possibilities. We docked at St. Thomas and I immediately got a
taxi to the ferry dock at Red Hook and ferried over to St. John.
The island of St. John is mostly a national park and has intact rain
forest. In the park across from the ferry dock there were feeding
PEARLY-EYED THRASHERS & SCALY-NAPED PIGEONS, as well as
White-winged & Zenaida Doves.
I took a taxi to Cinnamon Bay, a known area to see Bridled Quail-Dove
along the hiking paths. Alas, I spent 3 hours searching in
vain. I walked the short loop trail around the
ruins as well as the longer path that connects Route 10 to Route
20. I ran into a few Neotropical migrants and 2 mongooses.
I took a taxi to Mary’s Pond, but was disappointed to only see
Black-necked Stilts, a Yellow Warbler and donkeys. I walked/ran
back to Cinnamon Bay in order to get a taxi back to the ferry dock in
time. I arrived ½ hr early, so walked down to Frank’s Pond
(south of ferry terminal), but saw nothing new.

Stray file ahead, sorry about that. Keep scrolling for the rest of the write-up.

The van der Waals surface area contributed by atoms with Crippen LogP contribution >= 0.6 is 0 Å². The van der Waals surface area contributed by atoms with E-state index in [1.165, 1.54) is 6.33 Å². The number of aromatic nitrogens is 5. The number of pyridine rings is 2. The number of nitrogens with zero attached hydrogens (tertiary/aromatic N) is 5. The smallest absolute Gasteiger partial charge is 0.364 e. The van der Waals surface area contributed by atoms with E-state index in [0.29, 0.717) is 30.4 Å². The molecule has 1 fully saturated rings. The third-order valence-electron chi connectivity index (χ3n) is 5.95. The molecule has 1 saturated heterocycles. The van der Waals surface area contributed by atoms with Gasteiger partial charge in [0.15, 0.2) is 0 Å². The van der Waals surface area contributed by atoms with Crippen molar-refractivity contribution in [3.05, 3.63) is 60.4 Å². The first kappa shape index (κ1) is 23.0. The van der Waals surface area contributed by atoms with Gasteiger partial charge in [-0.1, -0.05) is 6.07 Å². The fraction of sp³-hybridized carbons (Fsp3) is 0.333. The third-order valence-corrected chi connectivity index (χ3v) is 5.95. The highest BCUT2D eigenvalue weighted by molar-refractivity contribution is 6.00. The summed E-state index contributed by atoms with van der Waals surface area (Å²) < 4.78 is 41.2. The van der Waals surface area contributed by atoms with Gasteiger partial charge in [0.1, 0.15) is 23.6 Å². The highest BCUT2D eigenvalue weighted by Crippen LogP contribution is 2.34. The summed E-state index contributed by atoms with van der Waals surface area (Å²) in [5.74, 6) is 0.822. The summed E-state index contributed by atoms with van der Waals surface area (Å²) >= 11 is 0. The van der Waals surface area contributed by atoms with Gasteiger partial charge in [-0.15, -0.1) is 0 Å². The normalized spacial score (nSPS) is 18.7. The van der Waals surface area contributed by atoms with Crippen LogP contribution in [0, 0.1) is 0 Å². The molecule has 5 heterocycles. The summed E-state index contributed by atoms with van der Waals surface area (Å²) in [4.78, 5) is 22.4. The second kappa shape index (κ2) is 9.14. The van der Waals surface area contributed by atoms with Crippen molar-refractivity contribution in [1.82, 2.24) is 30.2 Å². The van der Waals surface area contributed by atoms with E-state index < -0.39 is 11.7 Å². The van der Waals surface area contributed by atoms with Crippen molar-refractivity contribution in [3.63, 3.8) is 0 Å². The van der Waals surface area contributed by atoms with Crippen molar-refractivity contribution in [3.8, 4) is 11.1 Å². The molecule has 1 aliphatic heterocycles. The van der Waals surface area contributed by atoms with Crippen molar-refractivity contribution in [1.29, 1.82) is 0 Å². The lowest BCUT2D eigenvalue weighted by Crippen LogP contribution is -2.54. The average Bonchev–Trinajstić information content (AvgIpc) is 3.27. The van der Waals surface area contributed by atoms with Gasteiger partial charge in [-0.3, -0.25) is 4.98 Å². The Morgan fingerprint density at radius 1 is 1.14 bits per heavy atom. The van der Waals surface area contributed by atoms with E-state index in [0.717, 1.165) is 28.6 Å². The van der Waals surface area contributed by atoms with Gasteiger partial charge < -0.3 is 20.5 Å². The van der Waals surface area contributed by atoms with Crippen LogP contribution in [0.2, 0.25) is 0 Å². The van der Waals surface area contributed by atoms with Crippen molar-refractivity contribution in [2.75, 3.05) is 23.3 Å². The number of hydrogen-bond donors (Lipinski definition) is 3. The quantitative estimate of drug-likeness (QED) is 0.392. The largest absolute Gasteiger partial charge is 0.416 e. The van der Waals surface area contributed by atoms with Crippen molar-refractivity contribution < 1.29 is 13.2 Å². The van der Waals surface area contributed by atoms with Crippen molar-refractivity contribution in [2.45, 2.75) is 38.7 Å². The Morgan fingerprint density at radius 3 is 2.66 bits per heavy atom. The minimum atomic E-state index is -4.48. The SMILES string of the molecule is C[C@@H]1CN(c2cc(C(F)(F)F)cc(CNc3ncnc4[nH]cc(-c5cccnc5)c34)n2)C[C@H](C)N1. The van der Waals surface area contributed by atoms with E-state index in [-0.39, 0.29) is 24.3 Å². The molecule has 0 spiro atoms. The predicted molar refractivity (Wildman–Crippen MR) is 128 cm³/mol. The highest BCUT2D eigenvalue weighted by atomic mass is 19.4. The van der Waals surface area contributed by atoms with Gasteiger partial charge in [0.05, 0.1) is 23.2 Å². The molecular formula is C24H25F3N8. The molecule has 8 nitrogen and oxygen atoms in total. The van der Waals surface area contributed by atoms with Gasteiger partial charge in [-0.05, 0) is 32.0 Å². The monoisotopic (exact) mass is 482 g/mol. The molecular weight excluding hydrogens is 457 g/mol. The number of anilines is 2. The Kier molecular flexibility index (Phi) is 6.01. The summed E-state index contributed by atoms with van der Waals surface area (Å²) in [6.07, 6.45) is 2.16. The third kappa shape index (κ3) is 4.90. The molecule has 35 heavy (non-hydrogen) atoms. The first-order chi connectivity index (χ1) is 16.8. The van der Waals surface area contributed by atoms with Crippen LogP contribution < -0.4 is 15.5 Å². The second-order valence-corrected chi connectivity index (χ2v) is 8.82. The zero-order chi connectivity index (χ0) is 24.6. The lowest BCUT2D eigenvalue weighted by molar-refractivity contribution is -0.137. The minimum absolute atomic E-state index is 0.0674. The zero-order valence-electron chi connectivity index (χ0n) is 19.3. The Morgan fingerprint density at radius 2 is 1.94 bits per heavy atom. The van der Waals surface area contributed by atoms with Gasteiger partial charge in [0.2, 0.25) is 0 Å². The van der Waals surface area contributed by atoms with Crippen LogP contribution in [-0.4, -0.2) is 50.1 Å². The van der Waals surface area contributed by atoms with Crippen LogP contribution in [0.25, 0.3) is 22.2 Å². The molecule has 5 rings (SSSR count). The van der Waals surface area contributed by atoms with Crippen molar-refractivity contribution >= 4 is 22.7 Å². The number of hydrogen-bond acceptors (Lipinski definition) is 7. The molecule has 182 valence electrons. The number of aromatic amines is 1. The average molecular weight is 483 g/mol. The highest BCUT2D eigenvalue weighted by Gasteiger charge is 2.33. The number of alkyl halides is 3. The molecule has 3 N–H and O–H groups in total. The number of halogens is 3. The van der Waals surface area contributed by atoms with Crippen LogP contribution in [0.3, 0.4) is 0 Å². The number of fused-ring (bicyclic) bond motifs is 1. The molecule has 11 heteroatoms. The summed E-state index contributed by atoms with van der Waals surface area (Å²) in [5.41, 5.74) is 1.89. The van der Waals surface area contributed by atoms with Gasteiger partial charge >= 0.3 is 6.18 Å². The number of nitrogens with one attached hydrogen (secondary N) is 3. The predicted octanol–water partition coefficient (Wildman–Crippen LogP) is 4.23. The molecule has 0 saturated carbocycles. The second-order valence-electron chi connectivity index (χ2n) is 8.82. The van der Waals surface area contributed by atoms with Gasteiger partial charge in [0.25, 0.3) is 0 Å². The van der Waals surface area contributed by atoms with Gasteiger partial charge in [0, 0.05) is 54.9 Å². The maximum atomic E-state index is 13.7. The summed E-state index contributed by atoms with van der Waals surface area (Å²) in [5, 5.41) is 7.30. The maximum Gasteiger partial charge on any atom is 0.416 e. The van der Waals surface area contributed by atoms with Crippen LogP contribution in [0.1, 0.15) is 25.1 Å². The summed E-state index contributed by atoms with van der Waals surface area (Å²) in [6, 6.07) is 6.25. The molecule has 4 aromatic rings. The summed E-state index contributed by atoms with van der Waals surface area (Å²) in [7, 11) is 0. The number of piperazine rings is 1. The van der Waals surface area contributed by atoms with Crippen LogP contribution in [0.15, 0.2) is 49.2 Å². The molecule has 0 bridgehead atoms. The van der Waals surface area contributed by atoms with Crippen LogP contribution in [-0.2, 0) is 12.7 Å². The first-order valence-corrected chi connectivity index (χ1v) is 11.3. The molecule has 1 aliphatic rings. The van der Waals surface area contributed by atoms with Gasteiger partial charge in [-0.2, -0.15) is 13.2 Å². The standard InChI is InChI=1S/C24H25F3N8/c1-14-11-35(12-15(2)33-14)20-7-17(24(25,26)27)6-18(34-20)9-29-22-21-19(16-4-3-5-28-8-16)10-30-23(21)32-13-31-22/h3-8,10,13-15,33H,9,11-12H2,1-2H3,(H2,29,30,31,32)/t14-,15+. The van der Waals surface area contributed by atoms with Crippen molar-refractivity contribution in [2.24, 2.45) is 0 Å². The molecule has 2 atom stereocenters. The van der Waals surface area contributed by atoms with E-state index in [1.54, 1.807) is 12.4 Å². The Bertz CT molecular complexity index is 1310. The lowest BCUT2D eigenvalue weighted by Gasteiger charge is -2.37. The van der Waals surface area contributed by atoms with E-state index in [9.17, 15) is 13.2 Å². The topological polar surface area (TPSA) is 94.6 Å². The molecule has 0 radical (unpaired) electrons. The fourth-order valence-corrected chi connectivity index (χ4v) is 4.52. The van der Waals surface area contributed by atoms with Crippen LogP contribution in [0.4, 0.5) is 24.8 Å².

Grand Turk -- March
27: 1PM – 7PM
Birdlist = 23 species
I searched for pelagic species in the morning while cruising
north. I saw more of the same pelagic species already
mentioned. Of note, were 400+ Bridled Terns flying north in
small, loose flocks. A POMARINE JAEGER fly by as well as a flock
of 11 ROSEATE TERNS. At port, most of the time was spent
snorkeling. I was able to walk from the SW ship dock north to the
airport and east into the scrub to see a few common species. I
added Northern Mockingbird, Killdeer & Mourning Dove to my West
At Sea -- March
This morning I saw another Pomarine Jaeger and the usual pelagic
species. I had close looks at single sightings of Black-capped
Petrel & White-tailed Tropicbird. The rarest sighting was
probably 2 RED PHALAROPES. I have a bit of experience leading
pelagic trips on the west of coast of Oregon and feel confident in this
Ft. Lauderdale, Florida
-- March 29: disembarkation @ 7AM
I ended up seeing 83 species on a 7 day cruise. Even with the
hordes of people, I was able to find solitude and good birding off the
beaten path on each the island. The average temperature was in
the high 70s/low 80s. It rained briefly the first day on
Eleuthera. Rough seas took its toll on sleeping the first 2
nights with gale force winds and smashing waves that vibrated the room.